We recently managed 4 patients with cystic fibrosis who had acquired Burkholderia pseudomallei infection after exposure in a region of endemicity. Person-to-person transmission between 2 siblings may have occurred; otherwise, the evidence suggests that cystic fibrosis may increase the likelihood of infection with this organism, and patients should be warned of this possibility and cautioned to avoid high-risk activities.
Cystic fibrosis (CF) is the most common fatal genetic disorder among white persons, with death usually associated with bacterial infection of the lung. Burkholderia cepacia is a well-recognized pathogen in CF lung disease and is associated with more rapid deterioration of respiratory function than is CF without B. cepacia infection . Burkholderia pseudomallei is the cause of melioidosis and is indigenous to certain tropical areas of the world, such as Thailand and Northern Australia, where it is a common cause of severe community-acquired pneumonia [2, 3]. There have recently been 2 separate case reports of isolation of B. pseudomallei from the sputum samples of patients with CF after the patients had traveled to areas of endemicity [4, 5]. We describe 4 more patients with CF who had B. pseudomallei isolated from sputum samples, and we discuss the significance of this association.
Case reports. Patient 1 lived in Darwin, Australia, until the age of 5 years, when his family migrated to New Zealand, a country with no indigenous B. pseudomallei. When he was 8.5 years of age, B. pseudomallei was first isolated from a sputum sample. The isolate was identified by full biochemical testing, and the identification was confirmed by 16S rRNA gene sequencing. The isolate was susceptible to ceftazidime, trimethoprim-sulfamethoxazole (TMP-SMZ), amoxicillin-clavulanate, doxycycline, piperacillin, and meropenem, as determined by use of agar dilution and Etest methods.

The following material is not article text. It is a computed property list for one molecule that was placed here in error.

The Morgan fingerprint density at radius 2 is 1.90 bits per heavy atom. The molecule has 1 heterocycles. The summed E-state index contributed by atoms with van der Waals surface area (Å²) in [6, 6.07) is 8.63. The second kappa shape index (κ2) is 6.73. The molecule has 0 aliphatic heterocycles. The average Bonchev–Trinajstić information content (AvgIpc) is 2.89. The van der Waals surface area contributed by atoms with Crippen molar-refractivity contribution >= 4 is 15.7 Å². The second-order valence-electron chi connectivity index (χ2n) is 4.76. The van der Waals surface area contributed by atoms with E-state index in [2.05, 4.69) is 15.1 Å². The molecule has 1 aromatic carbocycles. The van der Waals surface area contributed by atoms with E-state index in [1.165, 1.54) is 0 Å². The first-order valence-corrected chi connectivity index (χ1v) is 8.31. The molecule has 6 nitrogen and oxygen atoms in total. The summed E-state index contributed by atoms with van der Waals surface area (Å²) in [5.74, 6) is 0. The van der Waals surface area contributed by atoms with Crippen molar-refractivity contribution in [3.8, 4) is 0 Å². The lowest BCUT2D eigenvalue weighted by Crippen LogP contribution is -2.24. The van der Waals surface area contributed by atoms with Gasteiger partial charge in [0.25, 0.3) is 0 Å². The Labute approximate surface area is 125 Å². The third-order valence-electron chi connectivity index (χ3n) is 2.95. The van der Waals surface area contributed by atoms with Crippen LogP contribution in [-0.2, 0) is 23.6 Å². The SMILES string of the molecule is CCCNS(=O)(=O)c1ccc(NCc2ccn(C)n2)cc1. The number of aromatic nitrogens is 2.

The patient remained clinically stable until the age of 9 years, when he had acute deterioration in pulmonary function. His condition responded well to treatment with intravenously administered ceftazidime and tobramycin (TMP-SMZ had been withdrawn after the patient developed a rash), although the patient had a relapse when parenteral therapy was discontinued. He was given further treatment with ceftazidime and meropenem for 17 weeks, but he remained clinically unstable, and B. pseudomallei persisted in his sputum. CT of the chest revealed widespread mild bronchiectasis and mucous plugging. Oral TMP-SMZ was reintroduced after desensitization. Three months later, the patient had further pulmonary deterioration, and B. pseudomallei was isolated from blood cultures. The isolate was now resistant to ceftazidime, piperacillin, TMP-SMZ, and doxycycline, and it had intermediate susceptibility to amoxicillin-clavulanate; however, it remained susceptible to meropenem, to which the infection slowly responded.
Patient 2 is the younger sister of patient 1 by 20 months. When she was 7.5 years of age, chest radiography revealed a nodular opacity in the right lower lobe. B. pseudomallei was first isolated from a sputum sample 9 months after the first isolate had been recovered from her brother; the isolates had the same susceptibility pattern. Oral TMP-SMZ therapy was commenced, but bone marrow suppression necessitated a change to doxycycline. The patient remains healthy, but B. pseudomallei persists in her sputum.
Patient 3 is a 10-year-old boy who lives in Darwin and who had previously been a playmate of patients 1 and 2. Patient 3 had B. pseudomallei isolated from a sputum sample when he was aged 9 years. The indirect hemagglutination antibody titer for B. pseudomallei was 1 : 1280. The patient was healthy, but he received treatment with ceftazidime and TMP-SMZ for 14 days, followed by TMP-SMZ for 3 months for presumed colonization or mild infection. Eighteen months after the completion of therapy, the patient remained healthy, and cultures have been negative for B. pseudomallei.